Wednesday, May 20, 2009

Successsful Achilles Treatment

This past weekend I found the following posting at regarding an "eccentric stretching" treatment for Achilles Tendinosis (AT) which I’ve been successfully doing since. The described stretch has proven extremely helpful via providing immediate relief.

Excerpt from referenced posting:
For those suffering from AT (as I do), be advised that there has been a major development in treatment. (See disclaimers below.*)

In a recent issue of the American Journal of Sports Medicine (vol. 26 no. 3, pgs. 360 - 366), clinicians at the University Hospital of Northern Sweden reported their study of "Heavy-load eccentric calf muscle training for the treatment of chronic Achilles tendonitis." I urge you to get it via MedLine or from a medical library if you possibly can.

A series of 15 middle-aged recreational runners were treated with an amazingly simple method: stand on a step or ledge on the balls of your feet. Rise up on your GOOD leg, transfer your weight to the AFFECTED leg with ankle fully flexed downward (plantar flexion), and descend all the way down (to maximum dorsiflexion). Repeat 15 times (one set), and do 3 such sets twice a day. Also do these sets beginning with the knee of the affected leg partially bent, rather than extended (straight); this works the soleus muscle. Later on you can add weight, in the form of a backpack or weight machine on the shoulders, to increase the strengthening effect.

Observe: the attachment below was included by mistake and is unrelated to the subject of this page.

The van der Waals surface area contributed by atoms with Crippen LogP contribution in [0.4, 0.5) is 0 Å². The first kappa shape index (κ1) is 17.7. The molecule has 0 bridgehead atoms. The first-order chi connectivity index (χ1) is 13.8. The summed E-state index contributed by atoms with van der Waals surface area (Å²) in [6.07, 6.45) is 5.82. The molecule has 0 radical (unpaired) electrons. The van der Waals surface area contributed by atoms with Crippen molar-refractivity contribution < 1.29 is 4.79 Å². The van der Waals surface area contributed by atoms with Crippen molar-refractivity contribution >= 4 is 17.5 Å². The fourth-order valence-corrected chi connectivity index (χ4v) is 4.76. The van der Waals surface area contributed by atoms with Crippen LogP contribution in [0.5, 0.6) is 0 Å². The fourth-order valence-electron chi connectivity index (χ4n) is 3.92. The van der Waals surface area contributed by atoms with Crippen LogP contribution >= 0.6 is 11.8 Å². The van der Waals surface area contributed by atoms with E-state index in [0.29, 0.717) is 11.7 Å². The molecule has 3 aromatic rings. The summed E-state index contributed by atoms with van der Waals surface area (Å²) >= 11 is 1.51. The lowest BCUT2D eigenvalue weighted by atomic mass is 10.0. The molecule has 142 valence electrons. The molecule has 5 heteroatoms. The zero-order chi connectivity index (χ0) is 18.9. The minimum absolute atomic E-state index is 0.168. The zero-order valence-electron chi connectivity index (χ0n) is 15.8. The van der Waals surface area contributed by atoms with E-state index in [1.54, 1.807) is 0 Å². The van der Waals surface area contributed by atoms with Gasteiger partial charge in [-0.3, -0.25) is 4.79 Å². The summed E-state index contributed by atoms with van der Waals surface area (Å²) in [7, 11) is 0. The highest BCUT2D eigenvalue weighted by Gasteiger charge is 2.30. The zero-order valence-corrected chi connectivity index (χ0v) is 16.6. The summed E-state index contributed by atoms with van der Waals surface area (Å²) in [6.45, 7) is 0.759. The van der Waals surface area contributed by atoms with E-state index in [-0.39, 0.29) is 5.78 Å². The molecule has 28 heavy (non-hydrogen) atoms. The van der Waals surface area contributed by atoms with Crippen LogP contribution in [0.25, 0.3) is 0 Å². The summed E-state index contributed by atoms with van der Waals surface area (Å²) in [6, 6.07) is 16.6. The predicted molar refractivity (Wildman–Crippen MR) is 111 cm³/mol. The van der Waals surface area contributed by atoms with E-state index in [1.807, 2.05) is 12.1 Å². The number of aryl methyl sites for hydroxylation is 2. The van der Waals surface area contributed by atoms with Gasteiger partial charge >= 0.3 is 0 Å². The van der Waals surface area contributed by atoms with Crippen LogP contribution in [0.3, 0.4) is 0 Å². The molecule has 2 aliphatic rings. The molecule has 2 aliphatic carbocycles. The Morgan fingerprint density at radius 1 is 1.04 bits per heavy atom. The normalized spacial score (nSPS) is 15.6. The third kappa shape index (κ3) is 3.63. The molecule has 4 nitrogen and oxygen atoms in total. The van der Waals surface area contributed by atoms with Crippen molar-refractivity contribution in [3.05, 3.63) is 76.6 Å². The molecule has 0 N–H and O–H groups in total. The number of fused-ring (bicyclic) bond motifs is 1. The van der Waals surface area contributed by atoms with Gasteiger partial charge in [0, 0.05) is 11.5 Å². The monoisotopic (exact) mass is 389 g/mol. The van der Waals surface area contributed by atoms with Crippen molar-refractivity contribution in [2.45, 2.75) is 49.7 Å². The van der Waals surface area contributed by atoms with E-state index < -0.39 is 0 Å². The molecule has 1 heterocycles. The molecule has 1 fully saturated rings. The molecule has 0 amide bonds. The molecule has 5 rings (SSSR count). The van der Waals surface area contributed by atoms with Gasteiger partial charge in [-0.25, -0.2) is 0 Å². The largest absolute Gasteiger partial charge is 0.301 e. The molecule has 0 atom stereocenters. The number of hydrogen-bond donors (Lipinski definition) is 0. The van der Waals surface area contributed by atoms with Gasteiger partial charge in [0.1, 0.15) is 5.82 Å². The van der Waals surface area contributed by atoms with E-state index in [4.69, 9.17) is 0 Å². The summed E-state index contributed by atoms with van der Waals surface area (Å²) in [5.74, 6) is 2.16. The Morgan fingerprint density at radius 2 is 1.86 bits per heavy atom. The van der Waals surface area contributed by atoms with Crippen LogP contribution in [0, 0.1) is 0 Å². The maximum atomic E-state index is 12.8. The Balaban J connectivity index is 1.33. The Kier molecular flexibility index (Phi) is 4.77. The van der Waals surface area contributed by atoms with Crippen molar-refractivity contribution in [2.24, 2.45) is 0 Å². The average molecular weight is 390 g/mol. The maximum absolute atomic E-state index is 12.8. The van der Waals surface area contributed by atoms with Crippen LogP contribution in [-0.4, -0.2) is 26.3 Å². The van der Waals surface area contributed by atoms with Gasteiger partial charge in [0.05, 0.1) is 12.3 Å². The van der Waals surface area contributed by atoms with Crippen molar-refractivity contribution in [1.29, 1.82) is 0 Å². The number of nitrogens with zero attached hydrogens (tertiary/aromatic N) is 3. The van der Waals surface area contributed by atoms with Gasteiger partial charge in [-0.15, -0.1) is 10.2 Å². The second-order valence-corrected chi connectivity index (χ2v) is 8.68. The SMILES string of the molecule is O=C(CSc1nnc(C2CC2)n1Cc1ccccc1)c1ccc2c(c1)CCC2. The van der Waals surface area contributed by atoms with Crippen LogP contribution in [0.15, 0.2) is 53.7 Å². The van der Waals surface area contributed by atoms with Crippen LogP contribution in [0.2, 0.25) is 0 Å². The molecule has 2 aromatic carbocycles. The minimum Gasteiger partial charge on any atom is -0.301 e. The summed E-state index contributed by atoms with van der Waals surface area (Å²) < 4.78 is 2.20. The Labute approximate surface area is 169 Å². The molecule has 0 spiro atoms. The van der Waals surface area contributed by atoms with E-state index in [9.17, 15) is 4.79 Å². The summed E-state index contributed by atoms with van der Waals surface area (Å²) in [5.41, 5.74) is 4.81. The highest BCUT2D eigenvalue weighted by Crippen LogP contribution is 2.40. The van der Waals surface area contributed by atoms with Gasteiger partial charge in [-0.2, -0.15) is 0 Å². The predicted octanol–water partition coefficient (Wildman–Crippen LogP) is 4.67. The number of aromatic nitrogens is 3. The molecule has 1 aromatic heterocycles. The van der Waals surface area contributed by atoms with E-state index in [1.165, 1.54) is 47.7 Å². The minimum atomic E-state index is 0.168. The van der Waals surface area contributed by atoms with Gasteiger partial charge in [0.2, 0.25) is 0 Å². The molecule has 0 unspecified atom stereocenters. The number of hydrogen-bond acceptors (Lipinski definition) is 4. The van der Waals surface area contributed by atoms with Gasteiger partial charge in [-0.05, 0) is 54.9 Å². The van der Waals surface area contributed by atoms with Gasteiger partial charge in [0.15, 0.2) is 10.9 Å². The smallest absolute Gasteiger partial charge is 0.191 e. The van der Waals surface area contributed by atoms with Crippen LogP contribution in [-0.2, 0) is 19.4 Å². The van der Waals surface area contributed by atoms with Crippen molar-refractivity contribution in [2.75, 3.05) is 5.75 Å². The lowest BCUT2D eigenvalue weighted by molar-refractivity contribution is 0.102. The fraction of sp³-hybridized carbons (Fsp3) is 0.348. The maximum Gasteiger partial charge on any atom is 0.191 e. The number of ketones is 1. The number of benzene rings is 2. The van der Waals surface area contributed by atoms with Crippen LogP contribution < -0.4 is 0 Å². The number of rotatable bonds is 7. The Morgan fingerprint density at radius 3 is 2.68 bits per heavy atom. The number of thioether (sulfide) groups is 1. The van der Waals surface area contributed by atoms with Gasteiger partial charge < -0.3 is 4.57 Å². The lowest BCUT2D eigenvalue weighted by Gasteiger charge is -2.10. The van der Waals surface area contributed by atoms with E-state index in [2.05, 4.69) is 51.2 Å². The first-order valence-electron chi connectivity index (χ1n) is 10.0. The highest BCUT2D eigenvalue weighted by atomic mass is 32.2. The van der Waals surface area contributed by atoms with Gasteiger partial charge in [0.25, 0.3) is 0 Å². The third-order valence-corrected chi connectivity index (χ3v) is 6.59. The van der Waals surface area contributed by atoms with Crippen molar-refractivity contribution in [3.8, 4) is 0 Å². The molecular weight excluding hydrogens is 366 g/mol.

All 15 participants in this study had excellent results. I have had Achilles tendonitis for many years, worse this year since I increased my running mileage. But since I began doing these exercises I have had a marked reduction in pain and morning stiffness, and have even noted some increase in speed on training runs.

It's exciting to find good science -- a controlled, prospective study by reputable people -- that really works, and costs nothing!

1 comment:

  1. I would recommend Bowenwork. You will also need to find the cause-a one time injury or is it muscle imbalance causing you to use your calves to much.